In an effort to make assessment more authentic and reflective of students’ true progress towards mastery in a given course, committees of teachers and administrators have been collaborating to evaluate and revise the district’s grading practices. After investigating various approaches to assessment, the district is ready to move forward with a new grading structure, and we wanted to take a moment to share this news with you and provide some information about the changes.
Previously, throughout the district, each semester grade was calculated based on the letter grade for each quarter and the final exam grade. These were weighted 40%, 40%, and 20% for each quarter and the final exam. Under the new structure, the two independent quarter grades have been eliminated. Instead, each course will track a student's progress over the length of the whole semester using three grade categories titled Formative, Summative, and Final Exam. These terms should be familiar to D155 families, as they have been used in classrooms for the past few years. As before, though the formative and summative assessments may be weighted differently in different classes, no course final exam will exceed 20% of the overall grade. It is also possible that a course not use a final exam; in this case, the semester long formative and summative assessments will determine a student's grade.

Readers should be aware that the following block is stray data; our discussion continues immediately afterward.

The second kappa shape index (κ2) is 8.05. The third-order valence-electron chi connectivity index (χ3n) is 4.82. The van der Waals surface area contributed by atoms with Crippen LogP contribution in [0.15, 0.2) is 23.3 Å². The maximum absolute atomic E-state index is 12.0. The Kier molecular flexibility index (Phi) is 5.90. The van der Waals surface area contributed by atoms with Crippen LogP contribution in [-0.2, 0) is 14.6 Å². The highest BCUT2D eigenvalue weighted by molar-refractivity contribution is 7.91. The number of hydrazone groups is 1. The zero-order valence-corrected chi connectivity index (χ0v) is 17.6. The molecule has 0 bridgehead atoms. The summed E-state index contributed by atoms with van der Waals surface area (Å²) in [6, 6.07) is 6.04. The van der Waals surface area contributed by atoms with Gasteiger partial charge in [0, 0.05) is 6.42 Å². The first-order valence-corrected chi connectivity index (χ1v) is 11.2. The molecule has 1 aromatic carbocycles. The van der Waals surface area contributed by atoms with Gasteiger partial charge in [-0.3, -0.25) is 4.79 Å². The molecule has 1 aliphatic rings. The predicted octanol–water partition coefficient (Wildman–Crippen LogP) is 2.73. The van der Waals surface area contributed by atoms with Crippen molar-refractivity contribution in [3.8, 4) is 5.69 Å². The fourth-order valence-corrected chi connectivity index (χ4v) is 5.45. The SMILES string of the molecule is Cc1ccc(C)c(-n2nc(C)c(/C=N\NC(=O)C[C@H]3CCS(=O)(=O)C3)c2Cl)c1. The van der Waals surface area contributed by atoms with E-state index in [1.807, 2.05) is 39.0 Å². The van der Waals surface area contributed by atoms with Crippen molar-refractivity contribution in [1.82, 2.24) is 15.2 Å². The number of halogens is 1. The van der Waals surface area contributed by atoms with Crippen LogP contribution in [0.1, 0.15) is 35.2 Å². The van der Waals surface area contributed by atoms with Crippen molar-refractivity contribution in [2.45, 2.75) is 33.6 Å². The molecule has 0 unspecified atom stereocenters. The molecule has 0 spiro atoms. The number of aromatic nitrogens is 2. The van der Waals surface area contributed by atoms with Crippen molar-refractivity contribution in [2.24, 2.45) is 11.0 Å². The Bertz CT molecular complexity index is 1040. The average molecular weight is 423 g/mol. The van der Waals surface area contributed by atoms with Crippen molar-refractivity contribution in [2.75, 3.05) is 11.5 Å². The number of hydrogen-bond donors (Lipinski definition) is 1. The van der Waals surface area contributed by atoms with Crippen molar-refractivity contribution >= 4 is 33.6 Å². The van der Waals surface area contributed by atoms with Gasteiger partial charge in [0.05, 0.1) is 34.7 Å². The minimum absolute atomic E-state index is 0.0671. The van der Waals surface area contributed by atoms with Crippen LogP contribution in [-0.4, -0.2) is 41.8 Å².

To help with communication with families, the district is adopting progress reports in place of midterm grades and quarter grades, which will be periodic checkpoints communicated to families through the Skyward portal. Although students’ grades will be ongoing, these designated progress report periods will be points at which a student’s grade is completely updated to reflect their progress in the course.
There are a number of benefits to the revised assessment system. First and foremost, it allows for the design of more meaningful assessments that are relevant to students and provide feedback that can more accurately inform instructional decisions and student goal-setting. Second, the new grading system makes room for more long-term skill building that can result in a variety of evaluative experiences, including presentations, debates, portfolios, etc. Third, under the old system, students’ grades reset after the quarter, but, with the new system, there will be more opportunity for teachers to incorporate reassessments, editing, revision, and resubmission.
We are excited about the changes we have made to improve assessment, and we are looking forward to the positive impact it will have on the teaching and learning in our classrooms. Next school year, we plan on providing more information to students during the first few days of school and to families during Parent’s Night.